“You were created in the image of God, who even today, longs for you to know His love and forgiveness and to walk with Him in a way that makes even a prison a cathedral,” Ben Silliman said. “Seek Him while He may be found.”

Following the sentencing, the Silliman family said they were doing well and just want closure.

The toughest part of the process for Ben Silliman was hearing how his son had been killed. 

"He had been killed by people he had considered friends," he said. 

Mary Silliman, 15, said it has been difficult reliving everything that happened to her brother. 

"It was hard for me to hear any of the Medical Examiner's stuff. I had to leave," Silliman's mother, Betty Silliman, said. 

Through the court hearings, the Sillimans have gotten to know the families of the defendants.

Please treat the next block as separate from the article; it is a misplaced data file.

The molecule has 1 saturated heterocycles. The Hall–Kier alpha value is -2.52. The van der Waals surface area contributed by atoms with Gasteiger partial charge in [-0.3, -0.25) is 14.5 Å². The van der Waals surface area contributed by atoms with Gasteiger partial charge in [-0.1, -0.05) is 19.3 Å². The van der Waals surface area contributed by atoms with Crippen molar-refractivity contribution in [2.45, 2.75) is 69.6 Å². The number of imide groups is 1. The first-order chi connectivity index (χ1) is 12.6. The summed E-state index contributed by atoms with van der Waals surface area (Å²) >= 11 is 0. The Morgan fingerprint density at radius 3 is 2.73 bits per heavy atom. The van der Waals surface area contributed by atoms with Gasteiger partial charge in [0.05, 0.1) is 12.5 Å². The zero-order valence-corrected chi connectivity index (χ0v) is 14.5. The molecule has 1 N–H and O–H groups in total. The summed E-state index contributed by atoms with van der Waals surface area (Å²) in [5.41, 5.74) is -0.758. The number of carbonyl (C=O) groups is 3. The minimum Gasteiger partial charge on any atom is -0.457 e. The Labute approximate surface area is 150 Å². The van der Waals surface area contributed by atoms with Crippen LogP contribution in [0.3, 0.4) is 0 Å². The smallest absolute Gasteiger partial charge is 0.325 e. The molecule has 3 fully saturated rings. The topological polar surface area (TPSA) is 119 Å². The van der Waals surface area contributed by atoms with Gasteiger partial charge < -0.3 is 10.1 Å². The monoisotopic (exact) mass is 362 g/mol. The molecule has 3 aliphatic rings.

"The kids and their families regret this day ever occurred," Ben Silliman said. 

After two long years, the Silliman family said they want to focus more on the times they had than what they lost. 

"That is our satisfaction. That for 18 years God gave us that blessing," Ben Silliman said. 


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  • shortcake53 Nov 16, 2010

    Amen Tstorm

  • TStorm Nov 16, 2010

    Why do some people have to always blame the parents. The age of these teenagers alone makes them and them alone responsible for their actions, I'm 100% positive their parents didn't raise them to go out and murder people, if they where having issues with them I'm sure the parents, went looking for help. They ALONE made this choice, this is what is wrong with the children these days always blaming someone else other then putting the responsibility back where it belongs, if you make poor decisions that is on you that is your responsibility NOT anyone else, stop blaming other people for poor judgment and hold children more responsible for their own actions just like the court did. Unfortunately I don't believe that the sentences fit the crime, it should be life no if and buts about it but hey this is NC this is is where the schools, teachers, society make excuses for children/adults so they can continue about their unruly ways until it's to late and then, guess who they blame? THE PARENTS